The dynamics of family and friends are way different. They are developed over time through many meetings and, hopefully, include allowances for “understandable” breaks or blow-ups. With the advantage of continuation comes a chance for correction but is there a limit to how much we can change in our illness before we become no longer known? No longer the same person and now someone who has been altered by internal turmoil that makes us fragile, self-protective, explosive, timid, angry, unappreciative and on and on. An unsettling curiosity formed of intimate relation and stranger. There’s a predictability that forms into a feeling of safety in relationships and the changed person we are may violate that feeling?

      • thesmallc says:

        Scott, these are excellent observations! Personally, I don’t think you’re over-expecting when it comes to your medical team. All you’re asking for is for them to follow the hippocratic oath. They are failing at their jobs. They’re in the business of “caring” for patients, yet they ignore patients’ needs. This is the culture they’ve built for themselves it seems. Many other patients must be experiencing your frustrations, but this shouldn’t be a reason to stop demanding the attention and respect you deserve as a human being. Also, because we are dealing with illness, we become a lot more aware of this type of abandonment. Like Wendi mentioned (above), illness magnifies everything. One solution would be to expect less but keeping in mind you’re also in the business of survivorship. The challenging part is how to create the balance when you also need some level of cooperation.

        The dynamics of family is the most challenging one of all, because there’s too much commonality. It is easier to walk away from other situations than to walk away from family, and I am not referring to the ‘physical form’ of walking away. That’s easy. Now to emotionally walk away is to also disconnect ourselves from all associations, which include other family members as well. Fact is, just because you’re biologically related to someone doesn’t mean you’re forever supported, loved and protected. We pressure ourselves to believe a certain ideology that doesn’t always prove to be true. And perhaps this is the issue.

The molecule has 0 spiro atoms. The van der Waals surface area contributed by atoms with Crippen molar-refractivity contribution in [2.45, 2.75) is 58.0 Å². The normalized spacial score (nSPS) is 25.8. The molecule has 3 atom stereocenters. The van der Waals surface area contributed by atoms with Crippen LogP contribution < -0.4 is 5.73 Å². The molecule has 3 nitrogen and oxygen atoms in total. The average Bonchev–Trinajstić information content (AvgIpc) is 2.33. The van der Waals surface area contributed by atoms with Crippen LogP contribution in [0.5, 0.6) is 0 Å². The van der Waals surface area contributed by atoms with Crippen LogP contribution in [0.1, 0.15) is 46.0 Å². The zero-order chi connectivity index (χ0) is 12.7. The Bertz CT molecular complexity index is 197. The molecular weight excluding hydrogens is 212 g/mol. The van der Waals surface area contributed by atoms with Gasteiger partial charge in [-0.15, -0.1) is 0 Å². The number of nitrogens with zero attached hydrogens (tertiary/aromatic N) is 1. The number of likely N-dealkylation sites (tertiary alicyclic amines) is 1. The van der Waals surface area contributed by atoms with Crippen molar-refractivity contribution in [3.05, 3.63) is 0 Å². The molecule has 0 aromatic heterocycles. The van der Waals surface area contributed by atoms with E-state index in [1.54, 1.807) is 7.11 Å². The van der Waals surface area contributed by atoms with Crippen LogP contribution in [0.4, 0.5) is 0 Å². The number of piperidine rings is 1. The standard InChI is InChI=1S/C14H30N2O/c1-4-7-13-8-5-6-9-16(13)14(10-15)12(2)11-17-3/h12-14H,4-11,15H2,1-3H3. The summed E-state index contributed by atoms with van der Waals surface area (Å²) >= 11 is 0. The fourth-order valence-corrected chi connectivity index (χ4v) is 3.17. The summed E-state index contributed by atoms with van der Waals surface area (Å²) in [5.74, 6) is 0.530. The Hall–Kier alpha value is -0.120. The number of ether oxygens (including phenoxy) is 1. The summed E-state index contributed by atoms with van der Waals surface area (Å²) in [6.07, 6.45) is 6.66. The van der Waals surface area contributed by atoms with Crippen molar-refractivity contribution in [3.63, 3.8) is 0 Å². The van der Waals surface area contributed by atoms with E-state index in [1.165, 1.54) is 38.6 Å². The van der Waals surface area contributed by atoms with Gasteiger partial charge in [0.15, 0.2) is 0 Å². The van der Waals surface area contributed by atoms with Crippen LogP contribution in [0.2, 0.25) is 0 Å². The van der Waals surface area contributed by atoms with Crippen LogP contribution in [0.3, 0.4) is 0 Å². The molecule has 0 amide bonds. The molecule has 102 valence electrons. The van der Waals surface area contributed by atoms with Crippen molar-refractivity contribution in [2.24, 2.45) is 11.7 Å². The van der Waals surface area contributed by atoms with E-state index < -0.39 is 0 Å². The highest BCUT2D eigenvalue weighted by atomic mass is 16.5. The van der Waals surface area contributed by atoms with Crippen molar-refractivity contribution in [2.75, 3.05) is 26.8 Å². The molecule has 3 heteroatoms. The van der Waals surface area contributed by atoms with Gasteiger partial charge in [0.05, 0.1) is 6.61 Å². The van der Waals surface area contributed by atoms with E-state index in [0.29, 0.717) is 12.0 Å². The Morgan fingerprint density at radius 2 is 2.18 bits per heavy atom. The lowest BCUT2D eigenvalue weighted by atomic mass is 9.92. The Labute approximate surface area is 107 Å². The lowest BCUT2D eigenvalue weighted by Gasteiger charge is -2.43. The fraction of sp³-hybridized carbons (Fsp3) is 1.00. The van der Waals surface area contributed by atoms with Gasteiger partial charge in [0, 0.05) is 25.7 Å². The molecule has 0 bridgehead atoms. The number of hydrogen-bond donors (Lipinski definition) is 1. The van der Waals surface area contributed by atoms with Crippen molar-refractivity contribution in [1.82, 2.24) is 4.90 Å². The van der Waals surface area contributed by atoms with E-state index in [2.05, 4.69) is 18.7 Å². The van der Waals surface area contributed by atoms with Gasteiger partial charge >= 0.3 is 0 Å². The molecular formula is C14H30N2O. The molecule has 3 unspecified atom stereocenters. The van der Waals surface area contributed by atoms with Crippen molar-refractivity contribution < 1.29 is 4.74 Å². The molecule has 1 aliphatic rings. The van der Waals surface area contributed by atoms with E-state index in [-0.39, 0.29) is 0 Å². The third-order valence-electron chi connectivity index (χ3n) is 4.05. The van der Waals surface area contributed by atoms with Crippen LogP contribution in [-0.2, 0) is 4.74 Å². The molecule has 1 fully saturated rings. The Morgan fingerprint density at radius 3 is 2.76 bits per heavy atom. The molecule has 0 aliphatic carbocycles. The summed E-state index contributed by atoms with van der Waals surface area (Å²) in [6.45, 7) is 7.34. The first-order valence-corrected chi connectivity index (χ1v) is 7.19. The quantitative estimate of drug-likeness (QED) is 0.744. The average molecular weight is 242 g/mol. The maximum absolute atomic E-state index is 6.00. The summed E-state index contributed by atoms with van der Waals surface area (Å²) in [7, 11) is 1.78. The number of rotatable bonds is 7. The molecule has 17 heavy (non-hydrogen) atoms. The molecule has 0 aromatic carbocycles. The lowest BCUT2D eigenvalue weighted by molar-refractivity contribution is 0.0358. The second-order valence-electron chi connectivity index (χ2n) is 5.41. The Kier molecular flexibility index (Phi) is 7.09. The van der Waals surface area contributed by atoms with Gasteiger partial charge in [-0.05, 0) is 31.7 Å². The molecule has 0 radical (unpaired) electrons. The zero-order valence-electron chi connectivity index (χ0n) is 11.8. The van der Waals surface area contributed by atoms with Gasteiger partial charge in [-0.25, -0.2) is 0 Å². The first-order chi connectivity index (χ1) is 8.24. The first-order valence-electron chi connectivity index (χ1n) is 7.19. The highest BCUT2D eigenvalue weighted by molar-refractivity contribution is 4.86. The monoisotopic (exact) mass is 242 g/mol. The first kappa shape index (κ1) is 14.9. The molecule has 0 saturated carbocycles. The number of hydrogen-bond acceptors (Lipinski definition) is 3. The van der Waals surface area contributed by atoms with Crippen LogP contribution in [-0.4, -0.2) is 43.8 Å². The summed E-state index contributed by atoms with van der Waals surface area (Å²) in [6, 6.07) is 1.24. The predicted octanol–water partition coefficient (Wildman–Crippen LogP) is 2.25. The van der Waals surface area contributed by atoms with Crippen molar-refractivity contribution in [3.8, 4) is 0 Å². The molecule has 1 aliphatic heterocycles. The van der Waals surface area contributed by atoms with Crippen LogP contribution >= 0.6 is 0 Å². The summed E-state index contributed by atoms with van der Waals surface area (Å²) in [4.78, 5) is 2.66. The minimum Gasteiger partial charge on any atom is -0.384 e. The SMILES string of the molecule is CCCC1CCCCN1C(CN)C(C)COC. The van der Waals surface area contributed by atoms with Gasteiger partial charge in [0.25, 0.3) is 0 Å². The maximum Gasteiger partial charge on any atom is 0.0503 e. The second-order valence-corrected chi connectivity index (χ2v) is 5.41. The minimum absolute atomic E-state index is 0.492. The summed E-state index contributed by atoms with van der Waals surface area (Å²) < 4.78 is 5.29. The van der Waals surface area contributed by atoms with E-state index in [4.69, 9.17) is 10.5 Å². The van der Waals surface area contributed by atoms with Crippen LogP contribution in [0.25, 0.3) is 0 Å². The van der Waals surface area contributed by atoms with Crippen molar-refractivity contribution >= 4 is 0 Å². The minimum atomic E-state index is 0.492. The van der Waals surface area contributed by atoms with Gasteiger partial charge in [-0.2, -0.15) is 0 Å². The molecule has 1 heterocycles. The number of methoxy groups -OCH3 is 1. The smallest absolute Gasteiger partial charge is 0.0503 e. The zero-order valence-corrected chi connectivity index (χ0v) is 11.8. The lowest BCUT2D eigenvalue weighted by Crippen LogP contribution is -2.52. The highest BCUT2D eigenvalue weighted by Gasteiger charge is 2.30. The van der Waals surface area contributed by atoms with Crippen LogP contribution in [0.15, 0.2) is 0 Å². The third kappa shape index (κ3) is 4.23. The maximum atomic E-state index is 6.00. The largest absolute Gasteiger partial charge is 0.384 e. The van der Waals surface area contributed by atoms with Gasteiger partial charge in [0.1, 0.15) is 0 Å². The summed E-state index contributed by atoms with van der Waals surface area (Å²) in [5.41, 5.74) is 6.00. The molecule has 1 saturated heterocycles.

The topic about becoming more vulnerable during illness has always intrigued me. I might actually address this later. I think a huge part of us feeling disappointed has to do with this emotional transition.

  8. I’ve always thought “cancer makes it more so”. It doesn’t magically solve old problems or dwarf them in the life vs death comparison. Rather, I found cancer magnified everything. I was never patient–once I had cancer it eradicated all my patience–it just magnified that personality flaw (that is just one example). Interpersonal problems I had–ugh I did not have this “now that I have cancer that silly problem with that person doesn’t matter”–hell no, it just got exacerbated.
    Anyway, that is my take on this particular “lesson” area of cancer. Hope that makes sense.

    • thesmallc says:

      Hi Wendi, everything you said makes perfect sense. I can relate to your experiences, especially about cancer magnifying everything. Ever since my dx, everything seems rawer and more dramatic than ever. I def. have handled my relationships outside of my family the same way you have — I don’t have the need to ‘fix’ anything and I also have little patience. Family has been a little different, because of my expectations. I still have my ‘human moments’. I like your attitude. xx

  9. The Accidental Amazon says: